Following federal regulations, HLC has notified all Illinois colleges and universities that if they believe they will have to suspend operations or close in the next several months, they must provide HLC with a plan for how students can continue at another college or university to avoid eliminating their access to higher education. For students to continue at another institution, it could mean having to transfer to private universities or leave the state. It is also probable some students may drop out of college. The plan also must explain how students will be informed about this urgent situation, including how they access transcripts if operations have been suspended due to lack of state funding.

HLC’s analysis of that plan about the college or university’s viability in the weeks ahead could result in 1) a review of the college or university’s compliance with HLC’s Criteria for Accreditation, 2) a sanction – in which the college or university would have two years or fewer to demonstrate corrective action, or 3) withdrawal of accreditation. After such a withdrawal, there is a multi-year process for institutions to regain status with an accrediting agency. Students attending institutions that do not have status with an accrediting agency recognized by the federal government cannot access federal financial aid.

I served as a college president at two institutions in Ohio and know it is critical for state leadership to have every fact and potential outcome available. The lack of state funding is putting Illinois colleges and universities at serious risk and jeopardizing the future of students. I recognize the pain of budget shortfalls, especially in our home state of Illinois. The economic challenges the state faces are significant, and difficult decisions undoubtedly must be made. I am writing because I believe it is important for you to have all the relevant information before making the tough decisions that fall to your positions.

As you struggle with these difficult and life-changing decisions, if you have questions about the role of accreditation, please contact me.

Sincerely,
Barbara Gellman-Danley, Ph.D.
President, Higher Learning Commission

I don’t think Governor Edwards, House Speaker Barras or Senate President Alario want to get a similar letter from Dr. Belle Wheelan, President of SACSCOC. Or at least I hope not.

And this week, the president of Kentucky State University (a SACSCOC accredited state institution) notified Kentucky’s governor that similar budget cuts there could lead to a loss of their institution’s accreditation.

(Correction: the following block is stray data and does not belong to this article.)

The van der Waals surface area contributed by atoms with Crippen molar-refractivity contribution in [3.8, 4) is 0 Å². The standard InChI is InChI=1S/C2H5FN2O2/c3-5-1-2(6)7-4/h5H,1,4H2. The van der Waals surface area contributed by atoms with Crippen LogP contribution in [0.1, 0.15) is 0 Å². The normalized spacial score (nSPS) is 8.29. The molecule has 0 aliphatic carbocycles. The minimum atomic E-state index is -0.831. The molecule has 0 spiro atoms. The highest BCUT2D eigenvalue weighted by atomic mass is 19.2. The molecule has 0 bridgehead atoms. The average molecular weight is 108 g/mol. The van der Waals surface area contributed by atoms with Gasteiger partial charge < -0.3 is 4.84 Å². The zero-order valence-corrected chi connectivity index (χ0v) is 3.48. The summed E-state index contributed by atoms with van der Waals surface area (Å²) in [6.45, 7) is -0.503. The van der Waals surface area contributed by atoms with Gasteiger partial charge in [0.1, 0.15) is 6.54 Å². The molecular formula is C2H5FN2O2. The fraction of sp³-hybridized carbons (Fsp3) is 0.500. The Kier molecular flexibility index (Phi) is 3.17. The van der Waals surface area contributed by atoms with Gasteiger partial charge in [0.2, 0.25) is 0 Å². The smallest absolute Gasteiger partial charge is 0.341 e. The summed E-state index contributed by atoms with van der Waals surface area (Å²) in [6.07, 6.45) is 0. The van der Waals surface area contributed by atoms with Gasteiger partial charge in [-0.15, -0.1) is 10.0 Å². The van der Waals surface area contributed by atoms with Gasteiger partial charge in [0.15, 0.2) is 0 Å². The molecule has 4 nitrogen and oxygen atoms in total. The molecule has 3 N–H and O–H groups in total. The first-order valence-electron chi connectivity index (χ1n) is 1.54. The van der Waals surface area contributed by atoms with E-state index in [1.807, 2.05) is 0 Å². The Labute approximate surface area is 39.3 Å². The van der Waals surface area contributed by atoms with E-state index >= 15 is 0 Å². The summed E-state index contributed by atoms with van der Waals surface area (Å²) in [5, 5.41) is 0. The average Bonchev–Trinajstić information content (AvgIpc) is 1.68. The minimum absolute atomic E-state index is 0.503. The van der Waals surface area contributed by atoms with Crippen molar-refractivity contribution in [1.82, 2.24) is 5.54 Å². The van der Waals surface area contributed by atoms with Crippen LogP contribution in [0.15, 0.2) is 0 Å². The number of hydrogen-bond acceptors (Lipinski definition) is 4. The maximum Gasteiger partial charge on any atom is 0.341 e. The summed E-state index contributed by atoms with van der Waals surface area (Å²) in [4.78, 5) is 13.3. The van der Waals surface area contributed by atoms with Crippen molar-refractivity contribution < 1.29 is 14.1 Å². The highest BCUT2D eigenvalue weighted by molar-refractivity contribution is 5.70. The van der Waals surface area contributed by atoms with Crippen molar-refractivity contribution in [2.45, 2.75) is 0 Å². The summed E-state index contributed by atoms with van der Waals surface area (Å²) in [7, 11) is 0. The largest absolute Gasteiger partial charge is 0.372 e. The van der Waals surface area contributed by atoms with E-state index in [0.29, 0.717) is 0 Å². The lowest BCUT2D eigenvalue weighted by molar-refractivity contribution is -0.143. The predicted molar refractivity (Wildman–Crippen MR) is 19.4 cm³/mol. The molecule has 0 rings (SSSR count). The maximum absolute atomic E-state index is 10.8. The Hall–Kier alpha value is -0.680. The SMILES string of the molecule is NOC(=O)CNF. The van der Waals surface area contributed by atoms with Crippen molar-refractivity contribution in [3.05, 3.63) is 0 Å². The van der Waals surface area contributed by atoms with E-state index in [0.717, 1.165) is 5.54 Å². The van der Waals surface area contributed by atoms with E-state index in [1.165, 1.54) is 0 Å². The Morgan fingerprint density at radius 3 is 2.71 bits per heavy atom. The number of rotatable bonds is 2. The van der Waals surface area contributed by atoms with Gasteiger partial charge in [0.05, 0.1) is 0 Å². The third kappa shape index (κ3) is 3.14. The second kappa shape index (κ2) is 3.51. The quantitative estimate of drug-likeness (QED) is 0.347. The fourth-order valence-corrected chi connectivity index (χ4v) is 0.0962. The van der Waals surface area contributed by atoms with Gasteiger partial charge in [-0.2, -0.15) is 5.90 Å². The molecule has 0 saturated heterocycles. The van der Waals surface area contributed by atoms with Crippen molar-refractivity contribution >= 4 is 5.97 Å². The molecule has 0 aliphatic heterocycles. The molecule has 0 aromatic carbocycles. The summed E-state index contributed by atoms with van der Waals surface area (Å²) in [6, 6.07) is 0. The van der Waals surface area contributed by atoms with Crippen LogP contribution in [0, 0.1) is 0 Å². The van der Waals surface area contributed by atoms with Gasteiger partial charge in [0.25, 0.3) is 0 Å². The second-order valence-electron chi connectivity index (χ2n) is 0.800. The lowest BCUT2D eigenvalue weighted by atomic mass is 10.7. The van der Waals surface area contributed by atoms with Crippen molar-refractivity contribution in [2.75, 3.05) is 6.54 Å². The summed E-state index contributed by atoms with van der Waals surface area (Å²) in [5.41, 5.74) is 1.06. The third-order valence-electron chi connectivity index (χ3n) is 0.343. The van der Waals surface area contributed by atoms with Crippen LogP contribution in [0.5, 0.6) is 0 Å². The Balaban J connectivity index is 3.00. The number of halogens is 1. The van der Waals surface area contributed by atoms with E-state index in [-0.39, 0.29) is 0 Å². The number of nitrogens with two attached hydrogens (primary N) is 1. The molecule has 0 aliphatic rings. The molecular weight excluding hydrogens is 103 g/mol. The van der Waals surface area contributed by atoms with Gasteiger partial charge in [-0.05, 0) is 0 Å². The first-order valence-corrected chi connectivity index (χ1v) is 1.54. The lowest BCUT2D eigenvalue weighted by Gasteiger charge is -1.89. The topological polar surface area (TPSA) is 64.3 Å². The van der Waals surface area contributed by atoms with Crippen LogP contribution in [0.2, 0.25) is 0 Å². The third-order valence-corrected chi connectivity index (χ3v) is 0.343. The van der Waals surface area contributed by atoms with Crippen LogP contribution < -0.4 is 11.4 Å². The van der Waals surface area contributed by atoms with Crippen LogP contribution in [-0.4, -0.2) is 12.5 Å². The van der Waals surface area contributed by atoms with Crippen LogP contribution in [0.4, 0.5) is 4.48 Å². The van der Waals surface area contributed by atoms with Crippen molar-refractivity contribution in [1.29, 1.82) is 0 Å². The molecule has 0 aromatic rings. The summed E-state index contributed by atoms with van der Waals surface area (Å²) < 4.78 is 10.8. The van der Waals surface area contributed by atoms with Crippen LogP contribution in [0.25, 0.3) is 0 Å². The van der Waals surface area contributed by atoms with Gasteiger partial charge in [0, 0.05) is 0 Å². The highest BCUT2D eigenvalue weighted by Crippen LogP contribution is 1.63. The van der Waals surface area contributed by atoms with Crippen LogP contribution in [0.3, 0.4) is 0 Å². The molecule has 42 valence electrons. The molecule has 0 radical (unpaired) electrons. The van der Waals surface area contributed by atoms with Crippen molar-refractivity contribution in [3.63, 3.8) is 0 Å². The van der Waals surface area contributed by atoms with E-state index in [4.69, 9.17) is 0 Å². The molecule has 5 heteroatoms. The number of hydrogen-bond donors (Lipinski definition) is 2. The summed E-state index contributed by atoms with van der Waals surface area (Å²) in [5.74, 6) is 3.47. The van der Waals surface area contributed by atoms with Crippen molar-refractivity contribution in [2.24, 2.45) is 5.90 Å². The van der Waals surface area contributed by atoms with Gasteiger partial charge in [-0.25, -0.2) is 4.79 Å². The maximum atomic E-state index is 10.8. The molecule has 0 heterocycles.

No accreditation – no federal financial aid – if not rectified almost always leads to closure.

And the potential displacement of thousands of students.

This couldn’t happen here? Of the list of potential impacts in the UL System, accreditation risk is near the top. Among LSU institutions, LSUA stated they too would risk losing accreditation if they suffer the budget cuts currently being planned. Really, if Illinois is any indicator, none of us can say that we’re safe especially if we have to shoulder our constitutional burden for the now almost $1 billion shortfall between now and the end of the fiscal year. All the funding that was supposedly SAVEd in the waning moments of last legislative session would be gone, since the impact will be compounded by the amount of the year remaining to cut those funds. So while in actual dollars it would be about $450-500 million, the impact would be far worse since major cuts, even beyond what institutions have already planned for (including programs and even institutions forced to “effectively close”), would be the only way to save that amount of money with only a few months left in the budget year.

Hopefully our governor and legislators understand how high the stakes are if we cut higher education much more than it already has been. We’ve talked about fiscal cliffs but this is another kind of cliff we don’t want to be anywhere near, trust me.

2/10/16 PM UPDATE: Responding to the Revenue Estimating Conference’s updated projections, LSU President F. King Alexander stated, “There is no way to implement such immediate and far-reaching reductions without dramatically impacting the services we provide to our students and our state.” More ominously, ULS President Dan Reneau warned, “If it becomes reality, it would lead to consequences no one wants to consider.”

And yes, the consequences would include what I wrote about above.